The Band FKA Lady Antebellum Files Lawsuit Against Singer Lady A Over Name

The group says it trademarked the name back in 2011

Dave Haywood, Hillary Scott, and Charles Kelley of Lady Antebellum attend the 53nd annual CMA Awards at Bridgestone Arena on November 13, 2019 in Nashville, Tennessee. (Photo by Taylor Hill/Getty Images)
Dave Haywood, Hillary Scott, and Charles Kelley of Lady Antebellum attend the 53nd annual CMA Awards at Bridgestone Arena on November 13, 2019 in Nashville, Tennessee. (Photo by Taylor Hill/Getty Images)
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By Bonnie Stiernberg / July 9, 2020 9:45 am

Last month, the country band formerly known as Lady Antebellum decided to finally drop the controversial reference to the slavery-era South from their name in light of the recent Black Lives Matter protests and rebrand as “Lady A.” The only problem? A simple Google search would have revealed that the “Lady A” moniker was already taken — by a Black blues musician named Anita White who had been using it for more than 20 years.

Now, as negotiations between the band and White over the name have broken down, the group has officially filed suit against her in Nashville’s U.S. District Court for the Middle District of Tennessee, claiming they own the trademark to the “Lady A” name.

“Today we are sad to share that our sincere hope to join together with Anita White in unity and common purpose has ended,” the group said in a statement. “She and her team have demanded a $10 million payment, so reluctantly we have come to the conclusion that we need to ask a court to affirm our right to continue to use the name Lady A, a trademark we have held for many years.”

The lawsuit claims that the group has used “Lady Antebellum” and “Lady A” interchangeably as early as 2006. As Billboard reports, they applied to register the “Lady A” name “for entertainment purposes, including live musical performances and streaming musical programming” in May 2010, and after there was no opposition by any person or entity, the application was registered in July 2011.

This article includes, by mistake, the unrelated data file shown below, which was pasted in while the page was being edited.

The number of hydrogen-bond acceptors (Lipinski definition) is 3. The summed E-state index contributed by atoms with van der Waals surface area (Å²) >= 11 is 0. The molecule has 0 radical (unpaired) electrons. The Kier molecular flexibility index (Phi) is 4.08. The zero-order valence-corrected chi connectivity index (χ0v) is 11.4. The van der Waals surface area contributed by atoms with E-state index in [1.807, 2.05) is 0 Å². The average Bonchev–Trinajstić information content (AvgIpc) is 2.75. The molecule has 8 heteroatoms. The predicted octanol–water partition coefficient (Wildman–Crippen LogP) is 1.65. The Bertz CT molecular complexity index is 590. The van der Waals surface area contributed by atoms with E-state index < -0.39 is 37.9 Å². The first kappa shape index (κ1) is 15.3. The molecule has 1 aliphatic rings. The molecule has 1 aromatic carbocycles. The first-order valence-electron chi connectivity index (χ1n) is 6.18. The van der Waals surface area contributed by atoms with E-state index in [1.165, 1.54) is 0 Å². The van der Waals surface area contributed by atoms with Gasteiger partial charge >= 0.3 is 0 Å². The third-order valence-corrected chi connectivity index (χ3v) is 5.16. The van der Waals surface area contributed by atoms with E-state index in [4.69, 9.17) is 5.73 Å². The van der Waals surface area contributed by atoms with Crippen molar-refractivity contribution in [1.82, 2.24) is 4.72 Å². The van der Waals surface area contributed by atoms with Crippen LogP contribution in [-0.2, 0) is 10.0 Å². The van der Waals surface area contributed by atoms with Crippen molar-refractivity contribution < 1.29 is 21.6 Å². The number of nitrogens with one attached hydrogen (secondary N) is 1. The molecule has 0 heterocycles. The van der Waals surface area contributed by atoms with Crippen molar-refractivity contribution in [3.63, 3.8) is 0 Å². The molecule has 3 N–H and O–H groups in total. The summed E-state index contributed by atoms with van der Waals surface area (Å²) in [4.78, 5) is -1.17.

“Prior to 2020, White did not challenge, in any way, Plaintiffs’ open, obvious, and widespread nationwide and international use of the LADY A mark as a source indicator for Plaintiffs’ recorded, downloadable, and streaming music and videos, Plaintiffs’ live musical performances, or Plaintiffs’ sale of souvenir merchandise,” the lawsuit reads.

Still, the optics of the band dropping its original name due to its connection to racism and then suing a Black artist over a name she’s used professionally for decades are not great. “This is my life,” White told Rolling Stone. “Lady A is my brand, I’ve used it for over 20 years, and I’m proud of what I’ve done…They’re using the name because of a Black Lives Matter incident that, for them, is just a moment in time…It shouldn’t have taken George Floyd to die for them to realize that their name had a slave reference to it.”

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